A new study has highlighted the risk of rising staffing costs for hotels as the industry faces fierce competition for staff in an economy with falling unemployment.
According to Crowe Ireland’s annual survey of Ireland’s hotel sector, the industry has seen increased turnover for the seventh consecutive year and is reaching record profitability, record occupancy and record room rates in all regions across the country. The annual Crowe Ireland survey of the country’s hotel sector said that the industry has enjoyed the seventh consecutive year of increased turnover.
The survey found that average room rates across the country rose 6.9% last year compared to 2016. In Dublin, the average room rate was 6.8% higher at €136.96. The pace of growth in average Dublin room rates last year was half that recorded in 2016, despite just 237 new rooms coming on stream. In the southwest and western seaboard, average room rates soared 8% and 9.7% respectively to €100.67 and €87.49.
Luxury hotels saw room rates rise 6.2% to €218.02, a new record. Economy hotels saw the biggest growth in average room rates, which rose 11.8% last year to €68.43.
The survey found that Dublin hotels increased their profits by 12%. Profits at hotels in the southwest jumped 17.4% on average, and by 17p% along the western seaboard. At hotels in the midlands and east, profits were 13.9% higher on average.
While this profitability is welcomed, it puts the special 9% VAT rate for the hotel industry , introduced by the Government in the depths of the financial crisis, under scrutiny as budget day approaches.
In a review of the 9% rate , the Department of Finance said it had cost the Exchequer €2.6bn since its introduction in 2011, and was now a “significant deadweight”. The Department said the reduced rate cost €490m in 2017.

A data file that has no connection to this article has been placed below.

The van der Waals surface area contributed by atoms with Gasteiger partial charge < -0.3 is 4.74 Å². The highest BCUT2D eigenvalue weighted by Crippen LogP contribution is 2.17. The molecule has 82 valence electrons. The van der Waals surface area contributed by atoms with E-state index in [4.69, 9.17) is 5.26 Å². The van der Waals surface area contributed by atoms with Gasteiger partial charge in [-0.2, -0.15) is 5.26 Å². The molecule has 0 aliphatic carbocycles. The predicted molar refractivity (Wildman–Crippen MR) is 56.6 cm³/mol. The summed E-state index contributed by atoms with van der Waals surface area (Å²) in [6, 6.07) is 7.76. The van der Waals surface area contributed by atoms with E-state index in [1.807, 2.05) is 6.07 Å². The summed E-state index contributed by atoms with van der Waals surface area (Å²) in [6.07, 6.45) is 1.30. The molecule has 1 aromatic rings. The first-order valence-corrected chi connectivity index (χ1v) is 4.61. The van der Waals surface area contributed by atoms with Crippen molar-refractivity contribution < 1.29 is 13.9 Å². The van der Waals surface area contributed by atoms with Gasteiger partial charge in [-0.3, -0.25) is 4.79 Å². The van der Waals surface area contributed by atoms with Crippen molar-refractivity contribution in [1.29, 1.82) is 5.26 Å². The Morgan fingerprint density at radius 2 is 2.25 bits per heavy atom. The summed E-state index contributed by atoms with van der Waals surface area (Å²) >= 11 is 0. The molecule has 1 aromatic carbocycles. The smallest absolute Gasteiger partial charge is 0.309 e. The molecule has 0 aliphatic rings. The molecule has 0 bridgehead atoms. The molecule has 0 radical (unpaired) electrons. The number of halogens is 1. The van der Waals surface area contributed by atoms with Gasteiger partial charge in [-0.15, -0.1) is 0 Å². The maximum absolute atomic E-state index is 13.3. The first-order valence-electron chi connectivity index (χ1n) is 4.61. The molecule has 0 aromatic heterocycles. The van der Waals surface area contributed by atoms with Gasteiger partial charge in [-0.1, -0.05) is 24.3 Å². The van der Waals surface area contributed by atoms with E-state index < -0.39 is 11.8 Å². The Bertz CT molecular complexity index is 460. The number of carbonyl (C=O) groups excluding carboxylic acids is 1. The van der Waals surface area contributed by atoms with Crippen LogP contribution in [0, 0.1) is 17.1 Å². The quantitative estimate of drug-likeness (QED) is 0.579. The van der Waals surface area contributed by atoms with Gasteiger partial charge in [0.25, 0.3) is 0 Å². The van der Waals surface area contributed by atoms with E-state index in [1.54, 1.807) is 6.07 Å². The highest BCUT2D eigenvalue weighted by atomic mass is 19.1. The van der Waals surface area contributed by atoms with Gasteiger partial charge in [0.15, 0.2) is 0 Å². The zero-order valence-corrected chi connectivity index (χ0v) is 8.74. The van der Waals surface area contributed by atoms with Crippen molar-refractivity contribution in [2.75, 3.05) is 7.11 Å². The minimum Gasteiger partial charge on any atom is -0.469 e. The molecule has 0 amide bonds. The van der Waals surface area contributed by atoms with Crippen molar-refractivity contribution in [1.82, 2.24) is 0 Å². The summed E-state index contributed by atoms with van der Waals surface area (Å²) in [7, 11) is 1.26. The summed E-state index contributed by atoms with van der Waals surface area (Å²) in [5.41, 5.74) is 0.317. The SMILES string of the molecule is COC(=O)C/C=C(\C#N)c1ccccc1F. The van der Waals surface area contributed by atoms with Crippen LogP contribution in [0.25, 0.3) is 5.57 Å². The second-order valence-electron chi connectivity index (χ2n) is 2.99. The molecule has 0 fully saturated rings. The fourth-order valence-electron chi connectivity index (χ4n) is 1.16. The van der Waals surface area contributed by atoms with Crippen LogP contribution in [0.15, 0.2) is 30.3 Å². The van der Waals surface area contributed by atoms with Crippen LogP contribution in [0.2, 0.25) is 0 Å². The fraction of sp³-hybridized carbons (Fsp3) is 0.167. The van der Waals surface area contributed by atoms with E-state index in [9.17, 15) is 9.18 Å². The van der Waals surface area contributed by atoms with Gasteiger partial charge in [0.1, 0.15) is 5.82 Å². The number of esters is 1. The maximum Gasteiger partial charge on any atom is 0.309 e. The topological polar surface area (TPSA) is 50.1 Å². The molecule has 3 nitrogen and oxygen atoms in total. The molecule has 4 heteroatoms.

Crowe Ireland partner Aiden Murphy said that payroll cost increases were the most significant threat to the hotel sector’s profitability.
The falling unemployment rate in Ireland means the premium that hotels must pay for staff above minimum wage “will have to increase”.
“There is a concern that the payroll cost for hotels, which was 34.5pc of revenue in 2017, could return to much higher levels,” he said. “Going back seven years, it would have been as high as 38pc or 39pc.”
The minimum wage currently stands at €9.55 an hour but just last month, the government agreed that the rate will rise to €9.80 from next year, following a recommendation from the Low Pay Commission. Mr Murphy said that hotels typically pay between €1 and €3 an hour above minimum wage.
Mr Murphy also said that the cost of living and accommodation in particular could push hotel workers in Dublin to move to hospitality jobs outside the capital.
“There’s a concern for certain staff in Dublin about the cost of living increasing,” he said, pointing out that workers at regional hotels would find the cost of living much lower.